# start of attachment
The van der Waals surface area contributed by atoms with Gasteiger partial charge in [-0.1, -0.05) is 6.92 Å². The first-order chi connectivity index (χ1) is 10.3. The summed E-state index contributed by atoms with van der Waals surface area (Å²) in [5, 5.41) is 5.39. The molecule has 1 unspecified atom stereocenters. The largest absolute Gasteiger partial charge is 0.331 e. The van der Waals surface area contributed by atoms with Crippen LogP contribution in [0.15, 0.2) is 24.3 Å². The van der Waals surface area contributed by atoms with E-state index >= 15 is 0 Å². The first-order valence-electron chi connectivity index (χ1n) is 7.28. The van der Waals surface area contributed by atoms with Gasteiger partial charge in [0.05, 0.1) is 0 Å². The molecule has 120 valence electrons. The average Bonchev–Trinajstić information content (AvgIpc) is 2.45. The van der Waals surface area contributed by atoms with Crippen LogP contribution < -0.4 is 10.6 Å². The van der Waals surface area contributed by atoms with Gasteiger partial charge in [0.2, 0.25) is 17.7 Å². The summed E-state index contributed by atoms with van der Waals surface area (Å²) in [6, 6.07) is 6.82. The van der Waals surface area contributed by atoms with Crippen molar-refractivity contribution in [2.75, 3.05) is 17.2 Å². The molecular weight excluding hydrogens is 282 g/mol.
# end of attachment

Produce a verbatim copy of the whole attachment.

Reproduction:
The van der Waals surface area contributed by atoms with Gasteiger partial charge in [-0.1, -0.05) is 6.92 Å². The first-order chi connectivity index (χ1) is 10.3. The summed E-state index contributed by atoms with van der Waals surface area (Å²) in [5, 5.41) is 5.39. The molecule has 1 unspecified atom stereocenters. The largest absolute Gasteiger partial charge is 0.331 e. The van der Waals surface area contributed by atoms with Crippen LogP contribution in [0.15, 0.2) is 24.3 Å². The van der Waals surface area contributed by atoms with E-state index >= 15 is 0 Å². The first-order valence-electron chi connectivity index (χ1n) is 7.28. The van der Waals surface area contributed by atoms with Gasteiger partial charge in [0.05, 0.1) is 0 Å². The molecule has 120 valence electrons. The average Bonchev–Trinajstić information content (AvgIpc) is 2.45. The van der Waals surface area contributed by atoms with Crippen LogP contribution < -0.4 is 10.6 Å². The van der Waals surface area contributed by atoms with Gasteiger partial charge in [0.2, 0.25) is 17.7 Å². The summed E-state index contributed by atoms with van der Waals surface area (Å²) in [6, 6.07) is 6.82. The van der Waals surface area contributed by atoms with Crippen molar-refractivity contribution in [2.75, 3.05) is 17.2 Å². The molecular weight excluding hydrogens is 282 g/mol.